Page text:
Acts 2:22-23 ““Fellow Israelites, listen to this: Jesus of Nazareth was a man accredited by God to you by miracles, wonders and signs, which God did among you through him, as you yourselves know. This man was handed over to you by God’s deliberate plan and foreknowledge; and you, with the help of wicked men, put him to death by nailing him to the cross.”
John 8:28-29 “So Jesus said, “When you have lifted up the Son of Man, then you will know that I am he and that I do nothing on my own but speak just what the Father has taught me. The one who sent me is with me; he has not left me alone, for I always do what pleases him.”
Philippians 2:8 “And being found in appearance as a man, he humbled himself by becoming obedient to death—even death on a cross!”
Ephesians 5:1-2 “Follow God’s example, therefore, as dearly loved children 2 and walk in the way of love, just as Christ loved us and gave himself up for us as a fragrant offering and sacrifice to God.”
Lastly, if we get really theological about this, a Triune God is incapable of separating himself from himself. Confused? The Baptist Faith and Message clearly explains the Trinity: “The eternal triune God reveals Himself to us as Father, Son, and Holy Spirit, with distinct personal attributes, but without division of nature, essence, or being.”
John 5:20 “For the Father loves the Son and shows him all he does. Yes, and he will show him even greater works than these, so that you will be amazed.”
Matthew 29:19-20 “Therefore go and make disciples of all nations, baptizing them in the name of the Father and of the Son and of the Holy Spirit, and teaching them to obey everything I have commanded you. And surely I am with you always, to the very end of the age.”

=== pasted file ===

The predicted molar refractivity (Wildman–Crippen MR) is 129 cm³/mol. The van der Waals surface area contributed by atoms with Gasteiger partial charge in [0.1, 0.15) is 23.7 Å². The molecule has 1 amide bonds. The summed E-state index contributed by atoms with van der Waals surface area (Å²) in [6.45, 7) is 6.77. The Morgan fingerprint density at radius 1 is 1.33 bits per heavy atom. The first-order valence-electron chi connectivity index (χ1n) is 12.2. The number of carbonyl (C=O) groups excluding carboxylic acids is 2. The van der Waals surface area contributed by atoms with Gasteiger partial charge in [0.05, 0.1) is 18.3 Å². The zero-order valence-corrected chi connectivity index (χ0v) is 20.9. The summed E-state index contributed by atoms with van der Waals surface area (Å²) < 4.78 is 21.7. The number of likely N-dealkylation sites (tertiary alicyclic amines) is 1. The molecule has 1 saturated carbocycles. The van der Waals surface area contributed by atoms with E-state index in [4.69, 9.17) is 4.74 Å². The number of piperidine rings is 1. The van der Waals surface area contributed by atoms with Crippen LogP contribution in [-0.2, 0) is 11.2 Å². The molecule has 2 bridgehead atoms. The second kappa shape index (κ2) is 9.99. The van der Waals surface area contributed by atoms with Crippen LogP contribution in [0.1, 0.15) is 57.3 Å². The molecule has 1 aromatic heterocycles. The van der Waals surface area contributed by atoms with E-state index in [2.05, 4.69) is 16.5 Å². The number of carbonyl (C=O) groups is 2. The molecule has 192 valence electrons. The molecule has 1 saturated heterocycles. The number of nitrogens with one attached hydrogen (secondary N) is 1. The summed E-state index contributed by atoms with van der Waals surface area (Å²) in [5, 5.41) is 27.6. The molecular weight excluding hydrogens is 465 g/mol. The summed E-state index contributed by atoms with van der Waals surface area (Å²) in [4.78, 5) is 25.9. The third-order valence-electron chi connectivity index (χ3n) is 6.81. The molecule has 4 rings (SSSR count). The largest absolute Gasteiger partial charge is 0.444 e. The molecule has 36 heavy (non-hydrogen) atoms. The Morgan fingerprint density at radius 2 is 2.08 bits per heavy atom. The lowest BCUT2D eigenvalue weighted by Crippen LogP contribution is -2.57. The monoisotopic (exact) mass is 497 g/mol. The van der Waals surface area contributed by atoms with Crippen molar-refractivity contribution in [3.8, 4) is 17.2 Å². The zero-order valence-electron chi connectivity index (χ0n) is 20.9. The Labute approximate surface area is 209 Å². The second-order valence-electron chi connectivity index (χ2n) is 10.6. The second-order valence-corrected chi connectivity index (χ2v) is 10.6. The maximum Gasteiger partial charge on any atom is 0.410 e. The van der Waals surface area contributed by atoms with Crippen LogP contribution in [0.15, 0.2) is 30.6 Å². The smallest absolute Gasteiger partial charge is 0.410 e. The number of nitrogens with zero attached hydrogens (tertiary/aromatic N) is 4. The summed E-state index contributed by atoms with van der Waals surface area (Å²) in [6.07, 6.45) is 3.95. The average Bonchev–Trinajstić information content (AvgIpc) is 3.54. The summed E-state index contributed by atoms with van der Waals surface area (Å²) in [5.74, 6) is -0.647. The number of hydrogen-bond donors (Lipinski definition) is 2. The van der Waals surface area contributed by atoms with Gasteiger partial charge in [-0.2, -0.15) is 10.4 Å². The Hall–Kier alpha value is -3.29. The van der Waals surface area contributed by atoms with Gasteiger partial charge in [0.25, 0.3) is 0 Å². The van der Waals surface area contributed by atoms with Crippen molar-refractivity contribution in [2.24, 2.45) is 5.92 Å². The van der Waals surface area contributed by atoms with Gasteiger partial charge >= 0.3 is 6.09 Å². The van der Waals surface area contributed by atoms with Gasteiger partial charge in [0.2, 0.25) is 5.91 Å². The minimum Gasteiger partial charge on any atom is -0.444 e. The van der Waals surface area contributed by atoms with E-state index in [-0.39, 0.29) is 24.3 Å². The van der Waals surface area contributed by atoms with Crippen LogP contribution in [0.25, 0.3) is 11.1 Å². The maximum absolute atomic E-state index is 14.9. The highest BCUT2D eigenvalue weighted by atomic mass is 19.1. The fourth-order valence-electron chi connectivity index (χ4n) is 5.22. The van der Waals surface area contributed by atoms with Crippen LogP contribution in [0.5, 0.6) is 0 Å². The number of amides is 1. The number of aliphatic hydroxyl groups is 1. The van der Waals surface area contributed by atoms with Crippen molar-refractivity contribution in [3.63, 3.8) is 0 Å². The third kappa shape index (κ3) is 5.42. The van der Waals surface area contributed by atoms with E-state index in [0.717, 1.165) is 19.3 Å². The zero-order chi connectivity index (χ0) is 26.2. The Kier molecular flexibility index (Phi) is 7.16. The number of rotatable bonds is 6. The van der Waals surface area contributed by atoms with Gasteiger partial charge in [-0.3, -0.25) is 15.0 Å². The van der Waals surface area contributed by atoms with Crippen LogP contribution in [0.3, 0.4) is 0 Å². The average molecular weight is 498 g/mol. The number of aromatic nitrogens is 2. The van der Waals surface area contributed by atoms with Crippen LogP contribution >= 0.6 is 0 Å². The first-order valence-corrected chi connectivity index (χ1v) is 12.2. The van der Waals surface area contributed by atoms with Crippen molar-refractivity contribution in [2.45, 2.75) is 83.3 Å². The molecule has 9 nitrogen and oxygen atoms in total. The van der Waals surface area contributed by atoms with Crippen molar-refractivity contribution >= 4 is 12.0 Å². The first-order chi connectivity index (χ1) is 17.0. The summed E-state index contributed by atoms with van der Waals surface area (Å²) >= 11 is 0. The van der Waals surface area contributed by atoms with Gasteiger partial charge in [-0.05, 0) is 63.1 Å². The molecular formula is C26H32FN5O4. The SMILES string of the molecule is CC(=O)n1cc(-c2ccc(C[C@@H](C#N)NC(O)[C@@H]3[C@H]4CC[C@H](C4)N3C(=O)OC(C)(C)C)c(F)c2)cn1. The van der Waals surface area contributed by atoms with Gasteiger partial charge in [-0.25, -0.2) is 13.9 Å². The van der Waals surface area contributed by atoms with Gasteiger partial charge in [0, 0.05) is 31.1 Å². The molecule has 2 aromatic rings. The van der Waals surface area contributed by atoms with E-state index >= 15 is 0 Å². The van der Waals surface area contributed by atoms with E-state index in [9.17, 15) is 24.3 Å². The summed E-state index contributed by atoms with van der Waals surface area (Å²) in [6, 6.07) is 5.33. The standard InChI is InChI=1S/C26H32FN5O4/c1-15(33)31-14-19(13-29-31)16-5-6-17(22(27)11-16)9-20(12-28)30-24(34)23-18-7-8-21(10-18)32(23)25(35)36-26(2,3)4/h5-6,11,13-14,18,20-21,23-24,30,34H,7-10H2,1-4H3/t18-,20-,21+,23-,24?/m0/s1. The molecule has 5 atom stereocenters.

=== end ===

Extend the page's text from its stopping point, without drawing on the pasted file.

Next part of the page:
I think when Jesus cried out from the cross, “”My God, my God, why have you forsaken me?” He was quoting directly from Psalm 22. That makes sense to me. He wasn’t claiming He was abandoned by God! That’s ludicrous. Instead, He was quoting from Scripture something He did repeatedly throughout His entire life. That seems true to His character. However, weak from the brutality inflicted upon His earthly body when He was crucified, He may not have had the physical strength to recite any more than that first line. It was highly likely that was all He needed to say because His followers would have known and memorized that Psalm. The meaning would have been perfectly clear. The Father did not turn his face away instead verse 24 clearly states:
“For he has not despised or scorned the suffering of the afflicted one; he has not hidden his face from him but has listened to his cry for help.”
I challenge you this week to read Psalm 22 as you prepare yourself and your household for this Easter weekend. I know you will find it as impacting as I have this week.
“For God so loved the world that he gave his one and only Son, that whoever believes in him shall not perish but have eternal life. For God did not send his Son into the world to condemn the world, but to save the world through him.” John 3:16-17
(For your reading pleasure, I also recommend this article I wrote for InScribe this week: “The Passion Through John’s Eyes“)